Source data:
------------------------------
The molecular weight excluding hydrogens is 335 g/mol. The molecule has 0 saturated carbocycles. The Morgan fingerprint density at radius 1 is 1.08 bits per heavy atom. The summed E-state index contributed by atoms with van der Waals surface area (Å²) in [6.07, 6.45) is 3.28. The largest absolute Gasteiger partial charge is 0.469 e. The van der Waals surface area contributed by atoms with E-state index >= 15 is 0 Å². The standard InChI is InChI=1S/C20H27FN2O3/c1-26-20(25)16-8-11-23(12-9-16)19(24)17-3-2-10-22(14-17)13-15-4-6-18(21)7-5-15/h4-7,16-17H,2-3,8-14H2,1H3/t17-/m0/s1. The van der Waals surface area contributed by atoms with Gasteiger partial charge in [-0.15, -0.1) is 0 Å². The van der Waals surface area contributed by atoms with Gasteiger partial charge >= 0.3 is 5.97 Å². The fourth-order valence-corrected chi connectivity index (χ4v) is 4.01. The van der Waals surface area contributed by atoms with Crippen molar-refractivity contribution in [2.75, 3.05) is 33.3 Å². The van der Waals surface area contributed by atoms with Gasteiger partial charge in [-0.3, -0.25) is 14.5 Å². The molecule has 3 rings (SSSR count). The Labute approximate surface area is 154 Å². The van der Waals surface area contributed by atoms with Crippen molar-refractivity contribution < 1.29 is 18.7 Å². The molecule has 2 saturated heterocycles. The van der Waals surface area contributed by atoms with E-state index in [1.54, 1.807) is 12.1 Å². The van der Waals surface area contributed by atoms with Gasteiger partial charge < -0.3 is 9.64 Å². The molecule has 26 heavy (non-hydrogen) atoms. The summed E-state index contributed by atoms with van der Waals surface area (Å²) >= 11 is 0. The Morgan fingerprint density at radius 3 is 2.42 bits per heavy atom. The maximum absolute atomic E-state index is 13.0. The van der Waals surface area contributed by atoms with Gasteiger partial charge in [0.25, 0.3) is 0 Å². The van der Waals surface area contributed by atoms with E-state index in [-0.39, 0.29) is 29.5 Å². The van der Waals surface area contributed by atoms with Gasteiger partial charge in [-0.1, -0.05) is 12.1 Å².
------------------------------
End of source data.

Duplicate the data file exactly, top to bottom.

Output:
The molecular weight excluding hydrogens is 335 g/mol. The molecule has 0 saturated carbocycles. The Morgan fingerprint density at radius 1 is 1.08 bits per heavy atom. The summed E-state index contributed by atoms with van der Waals surface area (Å²) in [6.07, 6.45) is 3.28. The largest absolute Gasteiger partial charge is 0.469 e. The van der Waals surface area contributed by atoms with E-state index >= 15 is 0 Å². The standard InChI is InChI=1S/C20H27FN2O3/c1-26-20(25)16-8-11-23(12-9-16)19(24)17-3-2-10-22(14-17)13-15-4-6-18(21)7-5-15/h4-7,16-17H,2-3,8-14H2,1H3/t17-/m0/s1. The van der Waals surface area contributed by atoms with Gasteiger partial charge in [-0.15, -0.1) is 0 Å². The van der Waals surface area contributed by atoms with Gasteiger partial charge >= 0.3 is 5.97 Å². The fourth-order valence-corrected chi connectivity index (χ4v) is 4.01. The van der Waals surface area contributed by atoms with Crippen molar-refractivity contribution in [2.75, 3.05) is 33.3 Å². The van der Waals surface area contributed by atoms with Gasteiger partial charge in [-0.3, -0.25) is 14.5 Å². The molecule has 3 rings (SSSR count). The Labute approximate surface area is 154 Å². The van der Waals surface area contributed by atoms with Crippen molar-refractivity contribution < 1.29 is 18.7 Å². The molecule has 2 saturated heterocycles. The van der Waals surface area contributed by atoms with E-state index in [1.54, 1.807) is 12.1 Å². The van der Waals surface area contributed by atoms with Gasteiger partial charge < -0.3 is 9.64 Å². The molecule has 26 heavy (non-hydrogen) atoms. The summed E-state index contributed by atoms with van der Waals surface area (Å²) >= 11 is 0. The Morgan fingerprint density at radius 3 is 2.42 bits per heavy atom. The maximum absolute atomic E-state index is 13.0. The van der Waals surface area contributed by atoms with Gasteiger partial charge in [0.25, 0.3) is 0 Å². The van der Waals surface area contributed by atoms with E-state index in [-0.39, 0.29) is 29.5 Å². The van der Waals surface area contributed by atoms with Gasteiger partial charge in [-0.1, -0.05) is 12.1 Å².